£6m GlobalSeaweedSTAR Project focuses on the needs of seaweed-producing developing countries
The seaweed industry is the fastest-growing of all aquaculture sectors, with an annual growth rate of 10% and a value in excess of $5bn. 95% of this cultivation is undertaken by the Development Assisted Committee (DAC)-list countries.
"Worldwide, seaweed farming provides income to millions of families in rural coastal communities and provides a source of food. The industry has also enabled women to become economically active in areas where few opportunities exist." Dr Elizabeth Cottier-Cook, Programme Leader, SAMS
Yet outbreaks of seaweed disease and pest infestations are threatening this industry, leading to dramatic (>15%) declines in yield, notably in three major seaweed producing developing countries – the Philippines, Tanzania and Indonesia and is having catastrophic socio-economic impacts on the communities reliant on seaweed production.
In the Philippines alone, losses over US$ 100 million a year were attributed to disease, representing 15% of their farmed seaweed production and similar reductions have been seen in Tanzania and Indonesia. The aim of this project, therefore, is to directly address the acute problem of disease and pest infestations by providing solutions and training with the aim of ensuring the sustainable growth of this vital industry in seaweed-producing developing countries.
The key ecological and socio-economic challenges preventing the sustainable economic growth of this industry were recently identified in a United Nation University (UNU) Policy Brief led by Dr Elizabeth Cottier-Cook, Scottish Association for Marine Science (SAMS).
Two main challenges highlighted were the high vulnerability of crops to disease outbreaks and pest infestation and the lack of biosecurity measures and legislation governing the movement of seaweeds between regions and continents. Red seaweeds (Kappaphycus and allies), are an iconic example of how one group of seaweeds have now been introduced to over 30, predominantly developing countries worldwide.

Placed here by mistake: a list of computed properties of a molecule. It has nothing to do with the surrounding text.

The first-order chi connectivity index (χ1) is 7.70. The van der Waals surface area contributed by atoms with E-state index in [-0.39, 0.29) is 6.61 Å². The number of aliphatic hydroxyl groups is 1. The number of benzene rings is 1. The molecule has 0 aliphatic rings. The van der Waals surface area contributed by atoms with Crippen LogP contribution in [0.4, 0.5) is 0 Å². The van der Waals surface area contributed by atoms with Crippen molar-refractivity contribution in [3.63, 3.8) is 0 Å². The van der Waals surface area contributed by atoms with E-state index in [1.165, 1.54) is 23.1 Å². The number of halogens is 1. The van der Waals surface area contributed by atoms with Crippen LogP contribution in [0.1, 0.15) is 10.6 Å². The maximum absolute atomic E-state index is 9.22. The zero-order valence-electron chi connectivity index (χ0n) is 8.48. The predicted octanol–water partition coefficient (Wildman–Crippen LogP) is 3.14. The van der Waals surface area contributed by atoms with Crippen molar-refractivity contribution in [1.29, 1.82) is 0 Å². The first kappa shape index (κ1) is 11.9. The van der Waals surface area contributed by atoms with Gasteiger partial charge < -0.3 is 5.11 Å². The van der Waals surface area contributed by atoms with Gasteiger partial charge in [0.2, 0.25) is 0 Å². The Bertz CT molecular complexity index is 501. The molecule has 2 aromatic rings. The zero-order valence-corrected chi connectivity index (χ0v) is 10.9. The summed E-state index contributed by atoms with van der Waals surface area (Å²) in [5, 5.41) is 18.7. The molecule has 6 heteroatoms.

A key driver for the UNU Policy Brief, was the NERC International Overseas Fund programme – GlobalSeaweed, led by the deputy programme leader, Dr Claire Gachon (SAMS). This international programme has begun to influence the seaweed sector globally and has involved collaborative research, face-to-face and online training, extensive networking and far-reaching engagement with international scientific and industry organisations. It has already led to the discovery of new diseases, reached over 500 stakeholders based in 30 countries (15+ developing countries) and the UNU Policy Brief, drew on the expertise of 18 authors from 21 institutions worldwide. The 10 final recommendations of this policy brief shaped our vision for the Global Challenges Research Fund (GCRF) GlobalSeaweedSTAR programme.
GCRF GlobalSeaweedSTAR is a £6M, 51-month programme funded by Research Council UK (RCUK) and lead by Dr Elizabeth Cottier-Cook (SAMS). This programme will be entirely focused on the needs of seaweed-producing developing countries and has a strong policy component (unlike GlobalSeaweed) to enable us to directly address 10 of the 17 United Nations Sustainable Development Goals (SDGs). These goals include; no poverty (1), zero hunger (2), quality education (4), gender equality (5), decent work and economic growth (8), industry, innovation and infrastructure (9), responsible consumption and production (12), climate action (13), life below water (14) and partnerships for the goals (17).